The afternoon of the first day is absolutely blisteringly hot and unforgiving. Midafternoon, with the desert continuing to heat up, a steadily increasing wind from the west blows down Towne Pass feeling like a blast from a furnace. All you can do is embrace it, and get through. A watering down provides only brief relief from the heat. 

At about mile 20, my left knee slipped out of joint, but I caught myself before falling. I knew I was in trouble. My head was spinning not wanting to believe the reality. I knew it was the meniscus. 


It had been eighteen years since the first arthroscopic surgery was done on my knee, the result of a motorcycle accident sixteen years before that. A car pulled out in front of me and I went down trying to avoid it. 

As the emergency doctor found nothing broken, I would allow my knee to heal on its own. Had I had insurance, I would have followed up on it. The kind fellow who took me to the hospital, and waited for me, returned me to the scene. 

I had the use of one leg. I could not step on my left at all. It was all I could do to stand my bike up. There was surprisingly little damage. I straightened out my handle bars, front fender, and lights, and continued on my way. 

I was in southern West Virginia having started my trip on Cape Cod, in Massachusetts, on my way to Southwest Louisiana to visit family. 

 In following years, my knee would slip out of joint occasionally, and it would drop me to the ground, stinging like the dickens. I would be on crutches for a few days until the swelling and stiffness went away. 

After the arthroscopy I learned that my ACL was damaged. After the injuries to the knee and the time that had passed, it was beyond repair. Still, it is interesting what can be done physically without the ACL.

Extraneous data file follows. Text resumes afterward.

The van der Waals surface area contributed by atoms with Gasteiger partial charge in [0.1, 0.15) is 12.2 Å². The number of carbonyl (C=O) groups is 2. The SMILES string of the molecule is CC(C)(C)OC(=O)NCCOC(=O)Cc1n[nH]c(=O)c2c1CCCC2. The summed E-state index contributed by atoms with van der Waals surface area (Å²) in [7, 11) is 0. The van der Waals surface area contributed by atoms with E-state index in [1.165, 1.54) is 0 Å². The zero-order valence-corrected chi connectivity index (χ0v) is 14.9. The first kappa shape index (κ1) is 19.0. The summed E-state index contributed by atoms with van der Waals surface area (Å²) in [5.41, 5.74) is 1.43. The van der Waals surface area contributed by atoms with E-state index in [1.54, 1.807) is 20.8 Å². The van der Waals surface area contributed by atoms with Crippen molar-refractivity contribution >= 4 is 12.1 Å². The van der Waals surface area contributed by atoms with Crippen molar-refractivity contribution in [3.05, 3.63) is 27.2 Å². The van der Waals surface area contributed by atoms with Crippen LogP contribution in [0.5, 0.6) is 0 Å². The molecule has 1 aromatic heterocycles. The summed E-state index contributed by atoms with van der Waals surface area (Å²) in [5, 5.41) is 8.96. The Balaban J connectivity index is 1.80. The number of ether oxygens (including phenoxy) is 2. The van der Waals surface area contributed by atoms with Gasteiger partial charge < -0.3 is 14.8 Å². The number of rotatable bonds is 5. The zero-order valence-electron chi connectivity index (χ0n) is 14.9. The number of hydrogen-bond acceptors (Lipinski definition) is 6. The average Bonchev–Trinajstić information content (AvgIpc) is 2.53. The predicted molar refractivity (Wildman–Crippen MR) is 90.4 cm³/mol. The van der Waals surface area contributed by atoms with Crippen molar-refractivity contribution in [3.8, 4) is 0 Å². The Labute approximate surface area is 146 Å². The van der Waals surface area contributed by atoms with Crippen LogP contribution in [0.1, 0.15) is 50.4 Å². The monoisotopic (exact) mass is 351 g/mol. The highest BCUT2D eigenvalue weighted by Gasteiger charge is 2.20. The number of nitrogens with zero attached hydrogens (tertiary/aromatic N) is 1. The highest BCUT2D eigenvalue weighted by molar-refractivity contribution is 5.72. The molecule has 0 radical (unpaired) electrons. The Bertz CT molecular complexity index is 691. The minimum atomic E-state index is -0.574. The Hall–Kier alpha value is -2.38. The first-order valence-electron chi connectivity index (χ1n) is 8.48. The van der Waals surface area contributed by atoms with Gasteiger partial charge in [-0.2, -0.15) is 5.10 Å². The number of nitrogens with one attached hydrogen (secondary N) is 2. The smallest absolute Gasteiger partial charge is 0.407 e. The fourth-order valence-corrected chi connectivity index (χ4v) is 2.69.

Being young, I healed, mostly. But, as time passed, I could tell that my right leg was the stronger one as it slowly took up covering for my left. Later as I began to run regularly and for longer distances, I was thinking it was good for me. But I couldn’t deny that with the longer distances I was getting stiffness and swelling. I took it for arthritis that usually develops over time with an injury to a joint. 


Until my knee slipped, I had given it no thought since the operation. I tried to run but it continued to slip, leaving me with that familiar feeling I would fall. I wasn’t hurting. I was alright. Walking on it was okay.  

By mile 30 my knee was stiff and swollen. I thought that if I was closing in on Lone Pine instead of Stovepipe Wells, I might finish. I was still a hundred miles out. It was not looking good.  

At mile 35 my crews changed. Word was there was no ice in Stovepipe Wells. The ice making machine was having a hard time keeping up. They were rationing the bottled water.  

It was near 4 pm with the hottest part of the day upon us. The wind blew hot and stiff down Towne Pass into the valley across Stovepipe Wells, right at us.  

A couple of my crew members were not dealing well with the heat. We had little water between us. At a walk now for the last fifteen miles, I made two, maybe three more miles, and all things considered, I threw in the towel at the 37-mile mark of Badwater. Five miles from Stovepipe Wells. 

At Stovepipe Wells, I saw a race doctor. He thought it not a good idea to continue, as did I. I made it official, and my Badwater was done. It was the first race I didn’t finish. 

I think everyone was relieved it was over. Two of the crew left for Las Vegas for their return flight home. The rest of us headed to Panamint Springs, thirty miles up the road where we had a room. We would head home the next morning. 

The guys went to the restaurant for eats. I sat on the porch, my knee swelled up and iced down. I was thinking, here I am, in the best shape of my life, all keyed up for a race, and at a stop.  

Time would have to pass before I could assess my running future. 

And that was the worst of it. 

                                                  The Best of It - Part 3 of 3, Next Week